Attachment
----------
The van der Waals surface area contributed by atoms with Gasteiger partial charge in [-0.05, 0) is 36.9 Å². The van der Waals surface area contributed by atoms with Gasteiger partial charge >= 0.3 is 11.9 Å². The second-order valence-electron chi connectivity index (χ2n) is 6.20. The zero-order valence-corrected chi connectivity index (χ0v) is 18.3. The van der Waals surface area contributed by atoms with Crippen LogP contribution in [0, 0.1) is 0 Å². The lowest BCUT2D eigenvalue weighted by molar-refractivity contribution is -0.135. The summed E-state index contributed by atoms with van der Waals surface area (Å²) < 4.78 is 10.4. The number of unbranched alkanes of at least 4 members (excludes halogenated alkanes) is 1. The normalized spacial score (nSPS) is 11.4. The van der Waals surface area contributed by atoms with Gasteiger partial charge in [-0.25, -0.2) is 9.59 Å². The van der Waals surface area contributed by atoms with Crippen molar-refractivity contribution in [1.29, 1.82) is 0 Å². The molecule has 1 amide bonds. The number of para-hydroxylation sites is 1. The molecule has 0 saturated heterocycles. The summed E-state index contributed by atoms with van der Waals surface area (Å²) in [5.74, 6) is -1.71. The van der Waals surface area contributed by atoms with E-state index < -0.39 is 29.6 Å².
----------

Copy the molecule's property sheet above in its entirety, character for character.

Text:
The van der Waals surface area contributed by atoms with Gasteiger partial charge in [-0.05, 0) is 36.9 Å². The van der Waals surface area contributed by atoms with Gasteiger partial charge >= 0.3 is 11.9 Å². The second-order valence-electron chi connectivity index (χ2n) is 6.20. The zero-order valence-corrected chi connectivity index (χ0v) is 18.3. The van der Waals surface area contributed by atoms with Crippen LogP contribution in [0, 0.1) is 0 Å². The lowest BCUT2D eigenvalue weighted by molar-refractivity contribution is -0.135. The summed E-state index contributed by atoms with van der Waals surface area (Å²) < 4.78 is 10.4. The number of unbranched alkanes of at least 4 members (excludes halogenated alkanes) is 1. The normalized spacial score (nSPS) is 11.4. The van der Waals surface area contributed by atoms with Gasteiger partial charge in [-0.25, -0.2) is 9.59 Å². The van der Waals surface area contributed by atoms with Crippen molar-refractivity contribution in [1.29, 1.82) is 0 Å². The molecule has 1 amide bonds. The number of para-hydroxylation sites is 1. The molecule has 0 saturated heterocycles. The summed E-state index contributed by atoms with van der Waals surface area (Å²) in [5.74, 6) is -1.71. The van der Waals surface area contributed by atoms with E-state index < -0.39 is 29.6 Å².